Kunshan Wang

Kunshan Wang's Personal Web Site

Blog Feed Downloads My GitHub Profile

MMTk in An Ancient Wuxia World

by Kunshan Wang

Table of contents [show/hide]

TL;DR: During last Christmas, I tried to run LSPGDX, a 3D FPS game implemented in Java using OpenJDK with the MMTk binding. It worked, but not perfectly. GC pauses are still a problem.

Disclaimer: This is not part of the research of the MMTk project, and is not sponsored by the Australian National University or Shopify.

The first FPS game I played

When I was nine or ten years old, I played a PC game named “摇滚少林系列之七侠五义3D”, or “Rock’n’Shaolin: Legend of the Seven Paladins 3D” (abbreviated as “L7P” or “LSP”). That was the first first-person shooting (FPS) game I played. That was an unusual FPS game because of its Chinese Wuxia theme. Instead of using guns, the player fights using ancient Chinese weapons and “qigong”, a powerful martial art that launches fireballs at the enemies.

Title screen L7P Game Play (melee) L7P Game Play (qigong)

The game was released in 1990s and, like many games of that era, it ran on DOS. However, many games of that era (such as Doom and Duke Nukem 3D) also released the source code of their game engines so that developers could port the games to modern platforms. Such ports are called source ports. For example, zdoom is a port of Doom’s “id Tech 1” engine, and eduke32 is a port of Duke3D’s “Build” engine. Those ports allow us to play those 1990s games on modern GNU/Linux, MacOS, Windows, and many operating systems and hardwares you can imagine.

I wondered if there is a source port for the Legend of the Seven Paladins 3D, too. Fortunately, there is.

During Christmas last year, I found the BuildGDX project and many other projects developed by M210. BuildGDX is a port of the Build engine written in Java, and there are also ports of many Build engine games, such as DukeGDX for Duke Nukem 3D, WangGDX for Shadow Warrior, BloodGDX for Blood, and LSPGDX for L7P. It ended up that L7P was also built on the Build engine, and it was surprisingly the first game based on (an unreleased version of) the Build engine!

I cloned the repositories, converted the Eclipse projects to Idea projects, worked around some issues, and I managed to run it on my laptop, with ArchLinux and OpenJDK 19. Here is a screenshot. Note that LSPGDX changed the HUD a little bit to adapt to modern high-resolution displays. The game window was a bit small, though, because I hadn’t figured out how to change the window size by then.

LSPGDX game play

Can it run with MMTk?

Since it ran on OpenJDK, an immediate question came to my mind: “Does it run with MMTk?” My colleagues and I have been actively maintaining mmtk-openjdk, the OpenJDK VM binding of MMTk. In version 10, OpenJDK refactored its GC framework and introduced a GC interface, making it easy to plug in new GC algorithms. Our MMTk binding implements that interface and allows OpenJDK to use any GC algorithms MMTk provides. It should be a drop-in replacement for its GC.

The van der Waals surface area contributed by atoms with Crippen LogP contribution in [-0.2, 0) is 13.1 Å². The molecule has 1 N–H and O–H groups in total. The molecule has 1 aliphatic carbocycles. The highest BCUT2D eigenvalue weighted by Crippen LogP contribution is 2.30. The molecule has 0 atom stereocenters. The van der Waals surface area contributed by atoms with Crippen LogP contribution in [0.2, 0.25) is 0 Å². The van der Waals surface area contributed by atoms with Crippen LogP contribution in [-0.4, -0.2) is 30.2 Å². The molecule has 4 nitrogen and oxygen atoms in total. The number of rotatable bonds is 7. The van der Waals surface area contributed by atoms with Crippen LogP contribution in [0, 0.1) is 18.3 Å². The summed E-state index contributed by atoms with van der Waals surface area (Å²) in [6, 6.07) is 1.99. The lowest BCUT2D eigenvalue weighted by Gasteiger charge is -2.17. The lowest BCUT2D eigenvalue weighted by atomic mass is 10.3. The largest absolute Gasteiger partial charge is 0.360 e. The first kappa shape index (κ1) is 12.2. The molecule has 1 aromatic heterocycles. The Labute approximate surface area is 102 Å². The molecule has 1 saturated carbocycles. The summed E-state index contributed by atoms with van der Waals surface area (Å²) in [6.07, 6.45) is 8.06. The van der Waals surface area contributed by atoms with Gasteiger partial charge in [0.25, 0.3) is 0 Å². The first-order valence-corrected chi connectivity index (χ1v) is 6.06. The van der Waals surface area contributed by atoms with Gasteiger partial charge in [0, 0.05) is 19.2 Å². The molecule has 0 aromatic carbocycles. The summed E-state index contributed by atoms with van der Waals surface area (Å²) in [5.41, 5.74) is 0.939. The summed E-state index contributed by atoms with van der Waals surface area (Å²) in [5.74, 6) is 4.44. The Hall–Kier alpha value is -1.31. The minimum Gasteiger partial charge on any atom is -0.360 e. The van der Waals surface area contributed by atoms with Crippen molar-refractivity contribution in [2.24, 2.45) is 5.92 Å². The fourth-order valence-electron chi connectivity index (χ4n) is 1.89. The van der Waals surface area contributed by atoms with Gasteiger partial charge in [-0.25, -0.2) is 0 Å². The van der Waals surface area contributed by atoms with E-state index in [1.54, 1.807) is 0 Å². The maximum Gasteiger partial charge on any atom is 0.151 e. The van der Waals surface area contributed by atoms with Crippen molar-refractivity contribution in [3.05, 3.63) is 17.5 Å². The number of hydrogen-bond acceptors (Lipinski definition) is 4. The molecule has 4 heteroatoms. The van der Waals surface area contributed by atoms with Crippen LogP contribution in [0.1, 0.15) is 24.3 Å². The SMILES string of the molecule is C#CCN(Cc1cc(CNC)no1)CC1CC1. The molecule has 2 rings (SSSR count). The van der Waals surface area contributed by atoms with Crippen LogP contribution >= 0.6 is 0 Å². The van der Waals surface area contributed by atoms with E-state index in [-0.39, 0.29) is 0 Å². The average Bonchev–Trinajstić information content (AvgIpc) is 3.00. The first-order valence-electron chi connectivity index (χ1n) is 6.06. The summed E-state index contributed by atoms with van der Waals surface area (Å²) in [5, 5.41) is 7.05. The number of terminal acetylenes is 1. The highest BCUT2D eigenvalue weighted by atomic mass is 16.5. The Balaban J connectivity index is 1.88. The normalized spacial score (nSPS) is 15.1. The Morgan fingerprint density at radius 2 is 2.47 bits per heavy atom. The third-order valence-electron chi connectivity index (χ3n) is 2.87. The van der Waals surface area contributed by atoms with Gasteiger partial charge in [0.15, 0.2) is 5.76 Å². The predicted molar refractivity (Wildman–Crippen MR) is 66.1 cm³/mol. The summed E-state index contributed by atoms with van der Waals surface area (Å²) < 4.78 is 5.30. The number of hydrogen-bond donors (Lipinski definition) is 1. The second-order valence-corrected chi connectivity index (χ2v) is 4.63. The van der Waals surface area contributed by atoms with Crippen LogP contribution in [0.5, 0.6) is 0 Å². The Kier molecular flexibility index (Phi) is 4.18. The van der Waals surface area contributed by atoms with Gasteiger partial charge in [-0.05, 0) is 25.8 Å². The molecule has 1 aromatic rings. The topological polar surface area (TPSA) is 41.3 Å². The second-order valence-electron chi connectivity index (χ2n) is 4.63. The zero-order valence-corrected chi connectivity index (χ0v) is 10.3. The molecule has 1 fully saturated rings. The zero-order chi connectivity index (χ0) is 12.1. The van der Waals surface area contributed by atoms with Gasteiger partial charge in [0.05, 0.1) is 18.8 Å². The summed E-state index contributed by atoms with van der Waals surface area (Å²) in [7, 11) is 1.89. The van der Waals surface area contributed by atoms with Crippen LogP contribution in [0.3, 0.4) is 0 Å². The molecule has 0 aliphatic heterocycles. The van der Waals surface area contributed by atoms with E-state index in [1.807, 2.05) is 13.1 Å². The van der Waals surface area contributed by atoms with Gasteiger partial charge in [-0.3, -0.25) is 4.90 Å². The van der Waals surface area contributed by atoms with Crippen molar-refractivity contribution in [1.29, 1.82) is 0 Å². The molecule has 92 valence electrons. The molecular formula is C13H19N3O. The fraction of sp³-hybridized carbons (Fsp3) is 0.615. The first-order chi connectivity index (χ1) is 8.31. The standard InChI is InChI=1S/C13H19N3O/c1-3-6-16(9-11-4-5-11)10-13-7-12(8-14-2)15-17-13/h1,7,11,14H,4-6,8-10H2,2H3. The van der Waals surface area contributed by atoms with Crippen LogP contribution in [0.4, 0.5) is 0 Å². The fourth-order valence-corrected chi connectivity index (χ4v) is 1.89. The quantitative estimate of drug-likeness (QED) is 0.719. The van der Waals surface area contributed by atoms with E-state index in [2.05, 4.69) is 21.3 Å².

And it actually worked. After fixing some issues about soft references, LSPGDX ran on OpenJDK 11 with the MMTk binding.

LSPGDX title screen with MMTk

Pay attention to the log output [... INFO mmtk::plan::global] User triggering collection. That was produced by MMTk core, and that meant the VM was actually using MMTk.

I gave it a 128MB heap. (That was way too generous. Back in the DOS era, that game ran with 4MB of total memory!) The game manually triggers a GC during start-up and another time when loading a saved game.

LSPGDX game play with MMTk

As the player walked in the corridors, it only triggered GC once every half minutes. The game lagged a little bit when GC happens, but was hardly noticeable.

However, when entering an area with a lot of enemies, like this one…

Fighting many enemies

… it started to trigger GC once every several seconds. What was worse, every GC froze the game for about 3 seconds. Note the timestamp of the log messages “Triggering collection” and “End of GC” in the following screenshot.

MMTk sometimes has very long GC pause

I stopped the game because the frequent GC pauses made the game unplayable.

The GC algorithm I chose was Immix, a high-throughput but non-generational non-concurrent GC. There was a bug by then that prevented Generational Immix from running. But even if the GC was generational, once a full-heap GC happened, it would just take as long as this one.

This experiment showed that GC latency matters for game applications. And MMTk does have a concurrent GC algorithm. The concurrent LXR GC algorithm was published last year, but has not been merged into the mainline MMTk core, yet. I’ll probably try playing LSPGDX with MMTk again when LXR stablises.

My forks

Since then, I have been hacking BuildGDX and LSPGDX to fix bugs and enhance the gameplay. If you are interested, you can clone my repositories on GitLab.

tags: mmtk - l7p